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I am proud to announce that Stewart the Spelling Minion will join our classroom this year. I’ve already introduced Gilligan in a previous piece, who helps with social studies retention. Gus the Gator used to be part of our class and travelled around with students, helping them with their journaling, sentence structure and grammar.
Stewart the Minion will be our spelling helper this year. Stewart will travel home with a different student each day, as encouragement with spelling words. Since I teach a multi-level classroom, my younger kids will focus on sentences about Stewart the Minion. This will not only help them practice their spelling words, but will also help with sentence structure and parts of speech. My older kids will focus on paragraph practice in addition to spelling word practice.
I have discovered over the years that sending a ‘buddy’ home with students really encourages them to not only complete whatever task is tied to the buddy, but to also be responsible for accomplishing this task without being pestered by parents and to have fun while doing it, not to mention the responsibility associated with returning Stewart so the next classmate can spend time with him.
I usually choose a buddy and subject based on the previous year’s experience with study skills. Spelling seemed to be one of the subjects that kids were waiting until the last minute to really study on their own. Sure we did something with their spelling words every day, but it takes more that just one activity a day to truly retain a weekly list of words, in addition to whatever phonics rule went along with the list.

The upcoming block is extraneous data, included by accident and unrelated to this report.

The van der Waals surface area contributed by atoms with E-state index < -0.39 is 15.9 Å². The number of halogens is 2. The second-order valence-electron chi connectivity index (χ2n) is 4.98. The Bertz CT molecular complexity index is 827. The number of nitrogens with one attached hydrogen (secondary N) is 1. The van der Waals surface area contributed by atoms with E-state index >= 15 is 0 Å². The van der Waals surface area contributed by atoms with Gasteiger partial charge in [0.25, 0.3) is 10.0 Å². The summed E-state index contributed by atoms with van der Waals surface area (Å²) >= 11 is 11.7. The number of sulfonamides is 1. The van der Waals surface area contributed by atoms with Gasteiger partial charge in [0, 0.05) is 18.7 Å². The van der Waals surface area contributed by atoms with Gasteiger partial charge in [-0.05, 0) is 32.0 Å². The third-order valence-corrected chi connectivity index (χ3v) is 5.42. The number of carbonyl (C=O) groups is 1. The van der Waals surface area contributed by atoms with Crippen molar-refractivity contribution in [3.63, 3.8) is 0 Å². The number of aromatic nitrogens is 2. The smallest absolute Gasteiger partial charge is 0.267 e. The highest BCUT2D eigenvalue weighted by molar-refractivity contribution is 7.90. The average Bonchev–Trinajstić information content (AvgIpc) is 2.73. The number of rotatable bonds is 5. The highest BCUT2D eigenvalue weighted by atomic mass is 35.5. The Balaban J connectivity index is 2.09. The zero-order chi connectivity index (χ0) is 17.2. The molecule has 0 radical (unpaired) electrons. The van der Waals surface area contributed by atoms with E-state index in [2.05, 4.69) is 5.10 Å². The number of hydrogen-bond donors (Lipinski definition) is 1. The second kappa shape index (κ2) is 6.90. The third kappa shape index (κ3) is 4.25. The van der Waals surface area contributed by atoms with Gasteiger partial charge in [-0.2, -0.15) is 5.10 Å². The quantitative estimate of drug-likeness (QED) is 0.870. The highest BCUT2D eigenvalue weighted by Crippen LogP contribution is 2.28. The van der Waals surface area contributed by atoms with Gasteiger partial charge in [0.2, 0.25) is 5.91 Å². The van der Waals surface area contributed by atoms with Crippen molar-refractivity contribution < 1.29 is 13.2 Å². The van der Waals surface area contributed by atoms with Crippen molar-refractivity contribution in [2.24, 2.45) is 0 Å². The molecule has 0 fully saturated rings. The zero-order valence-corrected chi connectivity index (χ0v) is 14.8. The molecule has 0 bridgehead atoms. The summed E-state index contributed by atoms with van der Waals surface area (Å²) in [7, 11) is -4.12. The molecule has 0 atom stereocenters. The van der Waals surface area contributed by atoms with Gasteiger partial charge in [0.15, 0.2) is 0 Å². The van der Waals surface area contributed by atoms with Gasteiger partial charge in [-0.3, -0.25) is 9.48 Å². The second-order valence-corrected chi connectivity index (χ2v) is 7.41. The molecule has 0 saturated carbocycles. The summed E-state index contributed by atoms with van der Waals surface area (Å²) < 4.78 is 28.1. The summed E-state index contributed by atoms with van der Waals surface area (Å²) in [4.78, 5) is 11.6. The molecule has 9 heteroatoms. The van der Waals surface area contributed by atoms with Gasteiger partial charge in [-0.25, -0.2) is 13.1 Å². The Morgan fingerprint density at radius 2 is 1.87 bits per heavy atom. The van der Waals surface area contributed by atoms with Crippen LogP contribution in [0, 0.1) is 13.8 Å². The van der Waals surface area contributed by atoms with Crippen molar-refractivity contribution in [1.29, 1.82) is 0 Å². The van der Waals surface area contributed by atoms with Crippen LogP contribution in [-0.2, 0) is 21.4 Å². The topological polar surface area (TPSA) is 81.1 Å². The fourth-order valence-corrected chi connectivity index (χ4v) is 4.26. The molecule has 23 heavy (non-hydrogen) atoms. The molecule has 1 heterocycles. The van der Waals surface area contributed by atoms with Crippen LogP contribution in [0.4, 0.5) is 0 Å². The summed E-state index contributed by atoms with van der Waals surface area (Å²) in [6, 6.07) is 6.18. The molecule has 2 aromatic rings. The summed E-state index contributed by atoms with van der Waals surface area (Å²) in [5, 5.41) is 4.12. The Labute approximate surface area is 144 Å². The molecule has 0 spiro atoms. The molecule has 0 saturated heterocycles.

Enter Stewart the Minion. All of my students love the Minions, plus this gave me an opportunity to visit Build-A-Bear Workshop and make one myself (talk about an added bonus!) Yes, I understand that I could just purchase one quite a bit cheaper off of Amazon, but I wanted this one to be special and have a story linked to it. I love to tell my students personal stories about things I do when I’m not in my classroom, and my students love to listen to these stories. So Stewart the Minion was created this summer at my daughter’s national dance competition, which also turned into my family’s vacation, in Branson, Missouri. This story also opens up discussion with my class about where Missouri is located, what region it is in, what the capital is, what it’s known for and tons of other geographical information. I also share pictures with my class. And I guarantee that every parent will hear the story attached to Stewart the Minion, which in turn opens up the conversation flow that is so needed between parents and children.
So Stewart will have his own backpack, complete with paper, directions and a few overnight things he will need, like his blanket, toothbrush and folder to return work to school. I can’t wait to introduce Stewart to my new crop of kids!
How do you try to make subjects interesting for your students?[/fusion_builder_column][/fusion_builder_row][/fusion_builder_container]
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